FUSION RESEARCH GROUP PUBLISHED SEVERAL RECENT PAPERS EXAMINING THE RESULTS OF TWO TYPES OF TURBULENCE SIMULATIONS AND THEIR IMPACT ON TOKAMAK DESIGNS
November 1, 2007
Scientists from the Advanced Plasma Microturbulence Project have published several papers recently that show how they resolve the significant differences between two types of electron temperature gradient (ETG) turbulence simulations in fusion research.
The researchers have been running simulations at NERSC using particle-in-cell (PIC) and continuum gyrokinetic codes in order to reconcile the large gap of electron thermal conductivity values between the two types of simulations.
Investigating the discrepancy is important in understanding electron heat transport during fusion energy generation, when a strong electric current heats and confines a hot plasma in a magnetic field inside a tokamak. The tokamak is a donut-shaped device and a leading design for making fusion power feasible.
The goal of the project is to develop precise models of ETG drift-wave turbulence using three-dimensional kinetic and fluid simulations. Figuring out drift-wave instabilities and controlling them has improved plasma energy confinement in tokamak experiments.
Headed by William Nevins of the Lawrence Livermore National Laboratory, the project has pooled together the expertise from many institutions. Those researchers are Andris Dimits, Bruce Cohen and Dana Shumaker at Livermore Lab; Greg Hammett at the Princeton Plasma Physics Laboratory; William Dorland at the University of Maryland; Ronald Waltz, Jeff Candy and Jon Kinsey at General Atomics; and Frank Jenko at the Max Planck Institut für Plasmaphysik (IPP) in Garching, Germany.
“NERSC’s machines and support infrastructure are most hospitable for getting our work done,” Cohen said.
The researchers have published several papers this year chronicling how they have tackled several vexing questions about the simulation codes and their diverging results. Previously published results of ETG turbulence simulations that used gyrokinetic continuum codes produced large values of the electron thermal conductivity, which could make ETG turbulence a significant force to consider for tokamak design and operation. But those results were thrown into question when more recent particle-in-cell simulations yielded much lower thermal conductivity values.
In a paper published in Physics of Plasmas in August, Nevins and his fellow researchers demonstrated that GEM (developed by Scott Parker and Yang Chen at the University of Colorado), a turbulence simulation code using the particle-in-cell method, would produce substantially the same results at the same operating point as popular continuum and particle-in-cell codes such as GYRO, GS2, GENE and PG3EQ.
The authors noted that verifying the codes is an important step in accurately modeling how plasma behaves in a tokamak. “Benchmarking turbulence simulation codes is an important exercise in code verification. This code verification exercise is particularly important in light of recent controversies, in which particle and continuum codes showed qualitative differences in electron energy flux,” the researchers wrote.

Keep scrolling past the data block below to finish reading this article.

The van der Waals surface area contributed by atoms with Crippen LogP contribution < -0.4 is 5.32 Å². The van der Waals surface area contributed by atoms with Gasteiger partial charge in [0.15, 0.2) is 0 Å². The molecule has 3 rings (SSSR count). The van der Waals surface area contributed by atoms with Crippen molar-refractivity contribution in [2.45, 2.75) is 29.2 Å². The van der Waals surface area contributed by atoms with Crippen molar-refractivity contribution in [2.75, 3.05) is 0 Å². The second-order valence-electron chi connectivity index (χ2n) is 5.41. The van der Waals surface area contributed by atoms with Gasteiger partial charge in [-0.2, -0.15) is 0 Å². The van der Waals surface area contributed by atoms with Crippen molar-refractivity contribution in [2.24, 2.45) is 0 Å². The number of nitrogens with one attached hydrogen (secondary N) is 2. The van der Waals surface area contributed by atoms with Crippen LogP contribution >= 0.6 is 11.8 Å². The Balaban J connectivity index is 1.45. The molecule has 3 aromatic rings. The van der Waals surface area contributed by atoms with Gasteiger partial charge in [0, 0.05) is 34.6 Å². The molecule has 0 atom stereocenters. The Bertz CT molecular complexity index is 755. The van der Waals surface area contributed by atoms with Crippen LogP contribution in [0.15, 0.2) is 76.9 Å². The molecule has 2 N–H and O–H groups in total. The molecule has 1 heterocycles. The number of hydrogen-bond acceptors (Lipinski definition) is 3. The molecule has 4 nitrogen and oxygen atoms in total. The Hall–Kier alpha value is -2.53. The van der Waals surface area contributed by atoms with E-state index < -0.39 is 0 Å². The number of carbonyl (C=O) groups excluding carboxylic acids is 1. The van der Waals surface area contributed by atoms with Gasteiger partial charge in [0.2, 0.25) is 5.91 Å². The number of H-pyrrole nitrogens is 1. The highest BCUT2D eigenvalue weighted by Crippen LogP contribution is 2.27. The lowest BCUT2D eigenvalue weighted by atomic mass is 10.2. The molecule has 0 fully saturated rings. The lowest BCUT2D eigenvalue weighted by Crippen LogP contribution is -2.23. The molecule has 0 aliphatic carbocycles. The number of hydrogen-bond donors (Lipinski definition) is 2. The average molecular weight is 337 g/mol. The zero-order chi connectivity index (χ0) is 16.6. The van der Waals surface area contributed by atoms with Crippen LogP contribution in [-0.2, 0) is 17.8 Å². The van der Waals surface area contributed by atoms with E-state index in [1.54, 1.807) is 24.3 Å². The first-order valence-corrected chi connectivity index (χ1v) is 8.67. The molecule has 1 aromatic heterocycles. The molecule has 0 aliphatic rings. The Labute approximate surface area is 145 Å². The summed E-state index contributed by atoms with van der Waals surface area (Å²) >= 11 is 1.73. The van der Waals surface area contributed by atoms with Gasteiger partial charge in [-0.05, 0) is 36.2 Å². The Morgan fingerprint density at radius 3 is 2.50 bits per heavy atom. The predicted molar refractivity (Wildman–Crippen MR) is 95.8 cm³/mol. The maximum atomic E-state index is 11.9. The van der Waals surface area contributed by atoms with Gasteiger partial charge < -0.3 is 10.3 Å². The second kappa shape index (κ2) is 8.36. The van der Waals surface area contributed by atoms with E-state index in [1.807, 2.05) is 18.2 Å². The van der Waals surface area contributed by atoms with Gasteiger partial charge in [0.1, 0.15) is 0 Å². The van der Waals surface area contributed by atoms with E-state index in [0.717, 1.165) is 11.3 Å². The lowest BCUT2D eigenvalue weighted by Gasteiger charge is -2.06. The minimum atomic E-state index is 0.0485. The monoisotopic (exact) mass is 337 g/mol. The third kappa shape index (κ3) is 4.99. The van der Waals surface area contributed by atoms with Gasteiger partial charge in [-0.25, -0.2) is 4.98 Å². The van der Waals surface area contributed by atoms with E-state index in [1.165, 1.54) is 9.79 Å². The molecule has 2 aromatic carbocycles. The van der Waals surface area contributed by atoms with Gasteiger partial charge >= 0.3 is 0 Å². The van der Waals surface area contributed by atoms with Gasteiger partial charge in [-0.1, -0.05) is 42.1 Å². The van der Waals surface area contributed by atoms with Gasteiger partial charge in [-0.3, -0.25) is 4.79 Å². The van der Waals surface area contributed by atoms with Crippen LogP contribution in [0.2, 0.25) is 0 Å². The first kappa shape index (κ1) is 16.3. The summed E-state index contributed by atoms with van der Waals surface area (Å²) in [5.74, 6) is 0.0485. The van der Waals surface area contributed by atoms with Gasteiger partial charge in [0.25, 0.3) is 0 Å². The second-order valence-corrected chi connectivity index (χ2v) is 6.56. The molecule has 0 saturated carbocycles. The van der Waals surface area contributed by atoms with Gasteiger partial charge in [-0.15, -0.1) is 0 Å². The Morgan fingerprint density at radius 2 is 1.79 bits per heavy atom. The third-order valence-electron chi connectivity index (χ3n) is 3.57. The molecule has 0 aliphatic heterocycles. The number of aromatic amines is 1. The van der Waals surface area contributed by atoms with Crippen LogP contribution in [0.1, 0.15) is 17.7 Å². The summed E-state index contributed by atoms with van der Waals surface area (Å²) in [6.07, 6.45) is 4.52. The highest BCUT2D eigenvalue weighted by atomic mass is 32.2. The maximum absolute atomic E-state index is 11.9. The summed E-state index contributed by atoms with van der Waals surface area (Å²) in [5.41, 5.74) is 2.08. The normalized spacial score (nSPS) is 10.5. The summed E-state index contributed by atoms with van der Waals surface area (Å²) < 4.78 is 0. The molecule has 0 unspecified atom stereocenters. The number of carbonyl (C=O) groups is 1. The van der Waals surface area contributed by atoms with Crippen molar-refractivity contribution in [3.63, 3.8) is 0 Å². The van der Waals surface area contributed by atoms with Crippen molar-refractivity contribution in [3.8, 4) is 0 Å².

In other papers, published in Physics of Plasmas in December 2005, and in Nuclear Fusion in July 2007, the scientists showed that discrete particle noise was the cause of the lower thermal conductivity values. In those previously published results, the particle noise would suppress the turbulence, skewing the models. Their findings corroborated other studies showing that particle-in-cell simulations could produce higher thermal conductivity values “provided that care is taken to monitor and managetion noise.”
The research further supported earlier conclusions from continuum-code simulations that the values of the thermal conductivity are large enough to play a significant role in tokamaks.
In a third paper, which was published in the August issue of Plasma Physics and Controlled Fusion, the researchers followed up their previous simulation work using GYRO, a continuum code. In 2006, they had established a connection between velocity space resolution, entropy saturation and conservation, and numerical dissipation. This year, they found that ETG simulations with kinetic ions could cure unphysically large saturation levels in ETG simulations with adiabatic ions.
Learn more about the fusion project at http://www.mfescience.org.
About NERSC and Berkeley Lab
The National Energy Research Scientific Computing Center (NERSC) is a U.S. Department of Energy Office of Science User Facility that serves as the primary high-performance computing center for scientific research sponsored by the Office of Science. Located at Lawrence Berkeley National Laboratory, the NERSC Center serves more than 7,000 scientists at national laboratories and universities researching a wide range of problems in combustion, climate modeling, fusion energy, materials science, physics, chemistry, computational biology, and other disciplines. Berkeley Lab is a DOE national laboratory located in Berkeley, California. It conducts unclassified scientific research and is managed by the University of California for the U.S. Department of Energy. »Learn more about computing sciences at Berkeley Lab.